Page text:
July 1st, 1665. Called up betimes, though weary and sleepy, by appointment by Mr. Povy and Colonell Norwood to discourse about some payments of Tangier. They gone, I to the office and there sat all the morning. At noon dined at home, and then to the Duke of Albemarle's, by appointment, to give him an account of some disorder in the Yarde at Portsmouth, by workmen's going away of their owne accord, for lacke of money, to get work of hay-making, or any thing else to earne themselves bread.
[There are several letters among the State Papers from Commissioner Thomas Middleton relating to the want of workmen at Portsmouth Dockyard. On June 29th Middleton wrote to Pepys, "The ropemakers have discharged themselves for want of money, and gone into the country to make hay." The blockmakers, the joiners, and the sawyers all refused to work longer without money ("Calendar," 1664-65, p. 453).]
Thence to Westminster, where I hear the sicknesse encreases greatly, and to the Harp and Ball with Mary talking, who tells me simply her losing of her first love in the country in Wales, and coming up hither unknown to her friends, and it seems Dr. Williams do pretend love to her, and I have found him there several times. Thence by coach and late at the office, and so to bed. Sad at the newes that seven or eight houses in Bazing Hall street, are shut up of the plague.
2nd (Sunday). Up, and all the morning dressing my closet at the office with my plates, very neatly, and a fine place now it is, and will be a pleasure to sit in, though I thank God I needed none before. At noon dined at home, and after dinner to my accounts and cast them up, and find that though I have spent above L90 this month yet I have saved L17, and am worth in all above L1450, for which the Lord be praised! In the evening my Lady Pen and daughter come to see, and supped with us, then a messenger about business of the office from Sir G. Carteret at Chatham, and by word of mouth did send me word that the business between my Lord and him is fully agreed on,
[The arrangements for the marriage of Lady Jemimah Montagu to Philip Carteret were soon settled, for the wedding took place on July 31st]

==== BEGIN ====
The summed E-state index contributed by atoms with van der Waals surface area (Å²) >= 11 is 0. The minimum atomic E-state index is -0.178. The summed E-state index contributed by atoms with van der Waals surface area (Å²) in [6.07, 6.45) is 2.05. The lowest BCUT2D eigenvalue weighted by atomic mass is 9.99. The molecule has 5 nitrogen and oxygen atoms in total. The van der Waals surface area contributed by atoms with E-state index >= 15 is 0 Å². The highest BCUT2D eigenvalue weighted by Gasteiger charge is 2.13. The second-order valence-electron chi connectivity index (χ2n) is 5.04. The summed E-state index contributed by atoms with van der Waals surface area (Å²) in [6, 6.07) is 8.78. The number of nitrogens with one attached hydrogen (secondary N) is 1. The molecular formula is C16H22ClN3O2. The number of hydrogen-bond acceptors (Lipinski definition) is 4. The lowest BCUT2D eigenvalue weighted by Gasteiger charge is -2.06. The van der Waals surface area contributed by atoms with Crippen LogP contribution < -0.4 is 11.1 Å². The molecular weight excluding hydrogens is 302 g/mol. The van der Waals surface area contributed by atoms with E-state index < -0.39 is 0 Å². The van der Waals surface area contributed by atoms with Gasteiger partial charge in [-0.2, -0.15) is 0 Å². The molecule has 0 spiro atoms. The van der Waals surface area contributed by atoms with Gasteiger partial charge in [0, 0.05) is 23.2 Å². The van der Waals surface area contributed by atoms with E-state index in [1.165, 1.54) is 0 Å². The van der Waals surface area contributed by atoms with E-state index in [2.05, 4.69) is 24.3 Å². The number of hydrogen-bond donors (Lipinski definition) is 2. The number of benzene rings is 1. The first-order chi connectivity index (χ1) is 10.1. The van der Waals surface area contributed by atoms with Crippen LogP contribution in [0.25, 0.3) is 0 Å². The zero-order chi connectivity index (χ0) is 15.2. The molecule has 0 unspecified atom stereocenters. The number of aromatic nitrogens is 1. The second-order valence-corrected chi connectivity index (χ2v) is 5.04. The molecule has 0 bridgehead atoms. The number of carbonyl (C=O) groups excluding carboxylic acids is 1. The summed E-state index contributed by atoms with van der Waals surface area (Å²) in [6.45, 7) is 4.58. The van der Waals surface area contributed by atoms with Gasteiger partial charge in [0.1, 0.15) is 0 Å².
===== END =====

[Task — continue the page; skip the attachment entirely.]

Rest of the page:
and is mightily liked of by the King and the Duke of Yorke, and that he sent me this word with great joy; they gone, we to bed. I hear this night that Sir J. Lawson was buried late last night at St. Dunstan's by us, without any company at all, and that the condition of his family is but very poor, which I could be contented to be sorry for, though he never was the man that ever obliged me by word or deed.
3rd. Up and by water with Sir W. Batten and Sir J. Minnes to White Hall to the Duke of Albemarle, where, after a little business, we parted, and I to the Harp and Ball, and there staid a while talking to Mary, and so home to dinner. After dinner to the Duke of Albemarle's again, and so to the Swan, and there 'demeurais un peu'de temps con la fille', and so to the Harp and Ball, and alone 'demeurais un peu de temps baisant la', and so away home and late at the office about letters, and so home, resolving from this night forwards to close all my letters, if possible, and end all my business at the office by daylight, and I shall go near to do it and put all my affairs in the world in good order, the season growing so sickly, that it is much to be feared how a man can escape having a share with others in it, for which the good Lord God bless me, or to be fitted to receive it. So after supper to bed, and mightily troubled in my sleep all night with dreams of Jacke Cole, my old schoolfellow, lately dead, who was born at the same time with me, and we reckoned our fortunes pretty equal....